The rules of the chutney game are simple.
Include onions, apples and raisins.
Don’t burn it.
My earliest memories of chutney were of my grandma putting a mysterious mason jar of weird stuff full of raisins on the dinner table. I never knew what to do with it so I didn’t give it the time of day.
As an adult I spent a bit of time cooking and eating in the UK where chutney is an absolute staple. No cheese plate is complete without a bit of pickle, or some type of sweet savoury spiced preserve. At the farm shop where I used to work we made giant batches of the stuff out of any fruit and veg that needed to be used up. Whether it was apples, pears, peppers, eggplant, even bananas, if it was looking sad or if we had a ton of it to use up, it went into the chutney pot.
I love chutney now. I make it every year around fall, and give little jars of it to a select few friends. I don’t even mind if they just stare at it in their cupboard all year. It’s a comfort just knowing it’s kicking around.
“Your grandma would be so proud” - My mom.
What goes well with chutney?
Grilled cheese sandwiches
Cured meat sandwiches
The list goes on.
More of a Formula than a Recipe
The basic formula I’ve drafted up here will get you pretty far in your chutney making career. There is tons of flexibility in the different fruit and veg you use, but also in the different types of sugar & vinegar and spices you go with.
The sugar can be white or brown, and you can use almost any vinegar under the sun. I would probably steer clear of Balsamic, but apple cider, malt, red wine are all contenders. I’d stick with something on the cheap side though, because you’re using a lot of it and the flavour will mostly get lost in the shuffle.
Where spices are concerned I tend to always use some bay leaves and black peppercorns in a cheesecloth sack, as well as various combos of powders like ginger, coriander, cardamom, cinnamon, allspice, cloves, cayenne, you name it.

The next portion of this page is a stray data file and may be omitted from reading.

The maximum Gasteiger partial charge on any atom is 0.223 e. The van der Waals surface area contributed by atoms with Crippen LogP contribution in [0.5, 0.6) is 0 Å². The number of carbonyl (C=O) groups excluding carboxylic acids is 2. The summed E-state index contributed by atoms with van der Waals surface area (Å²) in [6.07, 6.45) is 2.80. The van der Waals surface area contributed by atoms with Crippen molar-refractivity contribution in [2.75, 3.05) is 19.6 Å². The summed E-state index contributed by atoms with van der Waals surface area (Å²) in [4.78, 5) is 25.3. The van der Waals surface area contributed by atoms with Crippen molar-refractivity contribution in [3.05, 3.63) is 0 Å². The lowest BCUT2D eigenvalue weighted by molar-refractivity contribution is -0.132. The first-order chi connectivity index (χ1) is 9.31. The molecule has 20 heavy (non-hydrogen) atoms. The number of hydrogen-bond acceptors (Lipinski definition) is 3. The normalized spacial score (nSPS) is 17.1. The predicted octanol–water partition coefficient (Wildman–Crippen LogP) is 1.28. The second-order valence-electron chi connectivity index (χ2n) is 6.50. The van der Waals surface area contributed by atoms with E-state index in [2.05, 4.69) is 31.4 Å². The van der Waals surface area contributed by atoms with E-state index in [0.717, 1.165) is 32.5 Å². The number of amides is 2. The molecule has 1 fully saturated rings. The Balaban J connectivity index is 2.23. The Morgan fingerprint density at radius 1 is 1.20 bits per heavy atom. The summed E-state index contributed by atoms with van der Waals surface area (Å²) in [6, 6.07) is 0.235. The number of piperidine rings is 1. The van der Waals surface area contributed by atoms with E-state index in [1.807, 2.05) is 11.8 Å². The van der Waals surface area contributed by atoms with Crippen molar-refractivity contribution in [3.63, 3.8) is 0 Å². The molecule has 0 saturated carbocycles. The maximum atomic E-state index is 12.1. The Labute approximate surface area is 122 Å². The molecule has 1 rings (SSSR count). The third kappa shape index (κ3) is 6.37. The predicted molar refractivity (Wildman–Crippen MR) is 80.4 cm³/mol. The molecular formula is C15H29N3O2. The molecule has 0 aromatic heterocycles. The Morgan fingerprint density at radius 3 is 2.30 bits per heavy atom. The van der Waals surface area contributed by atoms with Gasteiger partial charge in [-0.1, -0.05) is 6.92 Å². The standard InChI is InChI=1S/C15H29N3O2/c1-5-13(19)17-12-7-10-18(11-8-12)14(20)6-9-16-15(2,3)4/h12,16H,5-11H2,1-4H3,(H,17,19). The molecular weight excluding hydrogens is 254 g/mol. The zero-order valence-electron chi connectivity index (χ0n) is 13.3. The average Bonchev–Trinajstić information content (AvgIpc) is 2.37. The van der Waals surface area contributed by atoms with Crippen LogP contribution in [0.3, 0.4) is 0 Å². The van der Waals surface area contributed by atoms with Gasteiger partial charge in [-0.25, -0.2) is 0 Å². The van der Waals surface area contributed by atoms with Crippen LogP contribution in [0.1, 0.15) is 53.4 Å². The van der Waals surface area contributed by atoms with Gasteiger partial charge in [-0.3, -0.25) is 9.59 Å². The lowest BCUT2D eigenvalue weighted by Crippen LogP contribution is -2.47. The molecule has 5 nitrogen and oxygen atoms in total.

Here’s the Formula:
A few words on Canning Methods
I always thought putting food in jars was a big production. You have to wrangle a gigantic canning pot, boil tons of water, get those special jar lifters and buy brand new sealing lids for your mason jars right?
Not when it comes to chutney anyway. Recycled jars with the thin rubbery layer on the lid make perfectly good seals time and time again. Not only that, but you don’t need a big pot of boiling water to sterilize them.
All It takes to sterilize my recycled jars is to arrange them and their lids on a baking sheet and cook them in a 250 degree oven for 15-20 minutes. This sterilizes the jars and softens the seal so they will safely store your chutney for months in the cupboard.
I haven’t attempted this sterilizing method for preserving other foods, but the massive amount of sugar and vinegar in chutney makes it pretty shelf stable as is, and I’ve opened jars after well over a year using this technique and the contents have been perfectly good every time.